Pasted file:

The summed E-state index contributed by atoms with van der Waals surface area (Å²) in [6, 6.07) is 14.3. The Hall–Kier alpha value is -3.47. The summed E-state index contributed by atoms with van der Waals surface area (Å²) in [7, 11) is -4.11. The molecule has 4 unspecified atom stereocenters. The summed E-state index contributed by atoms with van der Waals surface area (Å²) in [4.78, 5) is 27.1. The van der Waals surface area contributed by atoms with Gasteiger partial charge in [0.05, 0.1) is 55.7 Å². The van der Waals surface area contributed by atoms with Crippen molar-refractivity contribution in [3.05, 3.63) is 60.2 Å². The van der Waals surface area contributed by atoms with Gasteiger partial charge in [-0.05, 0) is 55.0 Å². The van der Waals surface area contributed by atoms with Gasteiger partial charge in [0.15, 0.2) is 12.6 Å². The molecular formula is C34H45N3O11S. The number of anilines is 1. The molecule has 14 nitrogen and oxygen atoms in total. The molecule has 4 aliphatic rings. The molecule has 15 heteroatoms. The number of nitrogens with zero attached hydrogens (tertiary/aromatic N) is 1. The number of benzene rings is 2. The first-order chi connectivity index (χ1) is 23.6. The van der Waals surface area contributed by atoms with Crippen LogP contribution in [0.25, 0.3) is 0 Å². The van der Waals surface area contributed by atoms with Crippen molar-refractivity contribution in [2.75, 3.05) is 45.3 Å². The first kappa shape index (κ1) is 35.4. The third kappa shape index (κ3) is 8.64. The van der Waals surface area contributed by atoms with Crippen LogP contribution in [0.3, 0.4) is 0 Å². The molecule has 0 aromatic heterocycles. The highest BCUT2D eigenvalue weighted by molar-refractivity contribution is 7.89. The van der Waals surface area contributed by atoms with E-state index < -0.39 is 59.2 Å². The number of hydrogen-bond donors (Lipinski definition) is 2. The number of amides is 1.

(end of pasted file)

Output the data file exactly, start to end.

The summed E-state index contributed by atoms with van der Waals surface area (Å²) in [6, 6.07) is 14.3. The Hall–Kier alpha value is -3.47. The summed E-state index contributed by atoms with van der Waals surface area (Å²) in [7, 11) is -4.11. The molecule has 4 unspecified atom stereocenters. The summed E-state index contributed by atoms with van der Waals surface area (Å²) in [4.78, 5) is 27.1. The van der Waals surface area contributed by atoms with Gasteiger partial charge in [0.05, 0.1) is 55.7 Å². The van der Waals surface area contributed by atoms with Crippen molar-refractivity contribution in [3.05, 3.63) is 60.2 Å². The van der Waals surface area contributed by atoms with Gasteiger partial charge in [-0.05, 0) is 55.0 Å². The van der Waals surface area contributed by atoms with Gasteiger partial charge in [0.15, 0.2) is 12.6 Å². The molecular formula is C34H45N3O11S. The number of anilines is 1. The molecule has 14 nitrogen and oxygen atoms in total. The molecule has 4 aliphatic rings. The molecule has 15 heteroatoms. The number of nitrogens with zero attached hydrogens (tertiary/aromatic N) is 1. The number of benzene rings is 2. The first-order chi connectivity index (χ1) is 23.6. The van der Waals surface area contributed by atoms with Crippen LogP contribution in [0.25, 0.3) is 0 Å². The van der Waals surface area contributed by atoms with Crippen molar-refractivity contribution in [2.75, 3.05) is 45.3 Å². The first kappa shape index (κ1) is 35.4. The third kappa shape index (κ3) is 8.64. The van der Waals surface area contributed by atoms with Crippen LogP contribution in [0.3, 0.4) is 0 Å². The molecule has 0 aromatic heterocycles. The highest BCUT2D eigenvalue weighted by molar-refractivity contribution is 7.89. The van der Waals surface area contributed by atoms with E-state index < -0.39 is 59.2 Å². The number of hydrogen-bond donors (Lipinski definition) is 2. The number of amides is 1.